6. Astounding work, Mike! It's hard enough work finding these obscure little devices nobody has heard of - but to make radio with them too!

    Have a joyous holiday OM

    73 Dave NM0S

  7. Hi David,

    Thanks very much for your kind thoughts!

    Best wishes for a very Merry Christmas and a Happy, Healthy New Year.

    Mike, AA1TJ

  8. Great info.
    What made you to use T1. Why is it better than just one more link turn to T2.

  9. Thank you Petro,
    I agree it is tempting to combine T1 and T2; both for the sake of simplicity and to eliminate the need to re-peak T1 as one tunes across the band. However, V2 ought to have a high-impedance load at 2.8MHz in order to produce a decent conversion-gain. More importantly, the Q-multiplied tank circuit of which T2 is a part should not "see" a heavy external load, otherwise the virtues gained from Q-multiplication would be diminished or lost altogether. My solution was to use two lightly-coupled resonators. But as you suggest, there may be simpler options. Good luck and have fun, OM!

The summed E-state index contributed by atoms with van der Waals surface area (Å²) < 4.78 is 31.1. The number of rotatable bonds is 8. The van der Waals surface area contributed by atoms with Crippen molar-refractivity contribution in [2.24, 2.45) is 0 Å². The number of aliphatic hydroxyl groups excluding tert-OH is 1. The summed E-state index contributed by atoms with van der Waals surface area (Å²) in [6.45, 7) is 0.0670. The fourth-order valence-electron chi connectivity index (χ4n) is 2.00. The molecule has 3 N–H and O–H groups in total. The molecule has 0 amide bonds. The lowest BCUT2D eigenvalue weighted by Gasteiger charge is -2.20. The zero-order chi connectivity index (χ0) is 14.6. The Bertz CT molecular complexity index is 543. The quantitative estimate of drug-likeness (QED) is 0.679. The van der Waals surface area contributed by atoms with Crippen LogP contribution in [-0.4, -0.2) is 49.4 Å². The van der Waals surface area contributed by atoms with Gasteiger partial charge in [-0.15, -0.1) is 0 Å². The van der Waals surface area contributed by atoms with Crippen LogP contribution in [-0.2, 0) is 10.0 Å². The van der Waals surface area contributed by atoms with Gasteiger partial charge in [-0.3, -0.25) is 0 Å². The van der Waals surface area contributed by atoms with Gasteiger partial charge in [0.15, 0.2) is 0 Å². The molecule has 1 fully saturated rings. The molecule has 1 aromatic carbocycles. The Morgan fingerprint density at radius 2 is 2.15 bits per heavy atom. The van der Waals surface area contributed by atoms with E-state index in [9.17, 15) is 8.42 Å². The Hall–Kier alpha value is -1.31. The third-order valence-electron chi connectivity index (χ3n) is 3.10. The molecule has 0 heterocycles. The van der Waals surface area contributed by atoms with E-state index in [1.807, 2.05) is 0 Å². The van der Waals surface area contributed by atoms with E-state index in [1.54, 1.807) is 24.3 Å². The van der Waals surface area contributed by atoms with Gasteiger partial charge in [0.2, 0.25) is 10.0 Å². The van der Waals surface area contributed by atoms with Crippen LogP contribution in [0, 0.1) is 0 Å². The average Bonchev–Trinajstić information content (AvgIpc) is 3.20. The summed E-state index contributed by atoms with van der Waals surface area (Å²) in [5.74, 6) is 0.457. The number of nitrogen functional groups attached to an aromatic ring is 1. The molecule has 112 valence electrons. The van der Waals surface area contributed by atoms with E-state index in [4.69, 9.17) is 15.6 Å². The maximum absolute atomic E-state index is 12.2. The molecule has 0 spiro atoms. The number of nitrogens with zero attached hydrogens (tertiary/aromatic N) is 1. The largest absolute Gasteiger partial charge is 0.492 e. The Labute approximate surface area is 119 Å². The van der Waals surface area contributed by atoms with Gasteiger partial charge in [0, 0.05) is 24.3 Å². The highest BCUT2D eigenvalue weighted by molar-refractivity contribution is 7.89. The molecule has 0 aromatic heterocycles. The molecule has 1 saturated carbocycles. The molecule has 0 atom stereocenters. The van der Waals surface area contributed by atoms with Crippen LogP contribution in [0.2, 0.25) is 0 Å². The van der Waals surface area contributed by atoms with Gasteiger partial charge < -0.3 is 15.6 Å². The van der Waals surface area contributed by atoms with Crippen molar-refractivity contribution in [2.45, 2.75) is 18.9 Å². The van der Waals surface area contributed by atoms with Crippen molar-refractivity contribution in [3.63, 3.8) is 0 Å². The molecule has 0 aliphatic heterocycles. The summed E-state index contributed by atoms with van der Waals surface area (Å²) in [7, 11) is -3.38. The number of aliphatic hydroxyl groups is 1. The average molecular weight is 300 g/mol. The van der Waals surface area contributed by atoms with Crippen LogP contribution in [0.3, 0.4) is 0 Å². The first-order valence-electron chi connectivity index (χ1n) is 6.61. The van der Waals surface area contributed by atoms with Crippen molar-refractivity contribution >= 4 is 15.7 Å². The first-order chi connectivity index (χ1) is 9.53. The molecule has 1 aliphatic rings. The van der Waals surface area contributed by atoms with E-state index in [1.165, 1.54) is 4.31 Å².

10. Thanks Mike for clear explanation.

  11. There is one more tube you can use in mixer. 1j37b has two separate grids. But I guess you are aware of it.

  12. Dear Piter,

    No, I had not seen the 1j37b; what a lovely little vacuum tube! While it draws considerably more filament current than does the 1J24B, the extra grid would be very useful indeed! Thank you for bringing it to my attention, OM.


  13. The 1Zh24B or 1P24B was apparently used in the transmitter on Sputnik, which emitted 20 and 40 MHz unmodulated carrier. Have you ever seen a circuit diagram for that transmitter (called D-200).

  14. Hello Don,

    Thanks for your comment. I would be thrilled to see the schematic of Sputnik's little transmitter; especially as both Sputnik and me were "launched" the very same year! However, it's my understanding that nobody knows what became of it. What a pity. Think how much fun it would be to put a replica of the world's most famous QRPp transmitter back on the air.

    "It took a little over an hour for the satellite
    to return back around the Earth. Once again,
    Lappo picked up the signals, the insistent